The euro has extended its considerable gains over the past two weeks ahead of this weekend's final round of the French presidential election. Markets appear confident that centrist Emmanuel Macron will win.
The euro touched six-month highs on Friday, while not being able to break above the psychologically important $1.10 threshold ahead of the decisive round of the French presidential election on Sunday.
Market players appeared to be expecting centrist Emmanuel Macron to see off the challenge from far-right candidate Marine Le Pen, who had said she would withdraw France from the eurozone's single currency.
She did make the distinction, though, between a new currency for daily use and the euro that she said would be retained "for large companies that trade internationally."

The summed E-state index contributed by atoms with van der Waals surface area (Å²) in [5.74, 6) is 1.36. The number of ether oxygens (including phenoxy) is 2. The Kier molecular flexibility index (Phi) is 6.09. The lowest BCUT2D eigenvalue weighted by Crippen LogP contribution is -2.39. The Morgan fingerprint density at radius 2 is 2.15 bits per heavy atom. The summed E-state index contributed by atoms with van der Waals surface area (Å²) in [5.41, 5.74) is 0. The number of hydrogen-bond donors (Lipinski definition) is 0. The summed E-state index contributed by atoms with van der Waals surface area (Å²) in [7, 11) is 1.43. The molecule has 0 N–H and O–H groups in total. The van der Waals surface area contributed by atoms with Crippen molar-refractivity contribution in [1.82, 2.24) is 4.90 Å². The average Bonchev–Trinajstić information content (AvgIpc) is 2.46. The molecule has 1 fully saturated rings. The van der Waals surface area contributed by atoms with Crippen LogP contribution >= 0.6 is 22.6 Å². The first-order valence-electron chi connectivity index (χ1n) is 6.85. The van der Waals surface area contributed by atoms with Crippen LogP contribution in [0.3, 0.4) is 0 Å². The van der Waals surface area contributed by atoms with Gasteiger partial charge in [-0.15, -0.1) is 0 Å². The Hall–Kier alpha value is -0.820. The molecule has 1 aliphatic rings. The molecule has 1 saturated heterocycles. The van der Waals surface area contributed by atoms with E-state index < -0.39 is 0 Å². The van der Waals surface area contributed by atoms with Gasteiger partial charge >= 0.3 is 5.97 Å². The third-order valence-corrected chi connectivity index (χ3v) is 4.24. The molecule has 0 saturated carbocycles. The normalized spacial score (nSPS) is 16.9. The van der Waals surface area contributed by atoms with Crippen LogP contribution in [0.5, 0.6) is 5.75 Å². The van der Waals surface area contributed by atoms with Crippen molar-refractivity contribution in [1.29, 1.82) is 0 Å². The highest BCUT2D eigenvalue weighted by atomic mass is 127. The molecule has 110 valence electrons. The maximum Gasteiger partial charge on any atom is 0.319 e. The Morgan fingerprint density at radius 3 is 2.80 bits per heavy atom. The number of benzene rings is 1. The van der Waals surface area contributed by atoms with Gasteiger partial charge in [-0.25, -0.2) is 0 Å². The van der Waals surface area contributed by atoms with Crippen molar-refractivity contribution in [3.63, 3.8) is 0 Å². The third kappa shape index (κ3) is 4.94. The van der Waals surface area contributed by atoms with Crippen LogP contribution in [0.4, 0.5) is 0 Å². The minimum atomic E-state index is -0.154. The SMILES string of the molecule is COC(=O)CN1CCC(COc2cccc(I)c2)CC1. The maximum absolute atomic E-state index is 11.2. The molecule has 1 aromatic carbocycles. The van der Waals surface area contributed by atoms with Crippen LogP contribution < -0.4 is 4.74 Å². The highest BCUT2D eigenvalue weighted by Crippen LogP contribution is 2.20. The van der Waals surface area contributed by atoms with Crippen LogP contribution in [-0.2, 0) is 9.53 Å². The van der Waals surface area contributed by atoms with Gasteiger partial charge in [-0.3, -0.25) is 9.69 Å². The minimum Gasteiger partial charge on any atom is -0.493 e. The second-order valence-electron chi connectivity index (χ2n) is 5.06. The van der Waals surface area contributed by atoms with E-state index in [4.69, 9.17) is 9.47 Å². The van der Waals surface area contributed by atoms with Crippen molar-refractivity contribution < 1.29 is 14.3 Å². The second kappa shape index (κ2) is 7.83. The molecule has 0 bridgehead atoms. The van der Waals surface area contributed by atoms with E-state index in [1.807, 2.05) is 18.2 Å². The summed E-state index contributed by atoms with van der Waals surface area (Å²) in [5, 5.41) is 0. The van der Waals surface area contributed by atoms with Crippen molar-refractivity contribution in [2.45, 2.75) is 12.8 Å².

With markets deeming a Le Pen victory unlikely, the euro has been able to gain nearly 2.5 percent over the past two weeks, hitting a high of $1.0990 in morning trading in Europe on Friday.
Yen a safe haven
Valentin Marinov from Credit Agricole in London told Reuters the easing of political risk in Europe should support the euro becoming even stronger against the greenback.
[A Macron win] "will allow investors to refocus their attention on the rather resilient eurozone fundamentals at the moment, the improving growth outlook picture as a whole and indeed the fact that the European Central Bank will take more steps ever closer to tapering its quantative easing purchases," Marinov said in a statement.
In other parts of the world, commodity-linked currencies took their cues from a slide in oil prices. The greenback dropped 0.2 percent against the Japanese yen.
"I think it's just a direct correlation with oil prices and a little bit of risk aversion coming into the dollar/yen exchange rate," FX broker Oanda's Stephen Innes argued.
hg/sri (Reuters, dpa)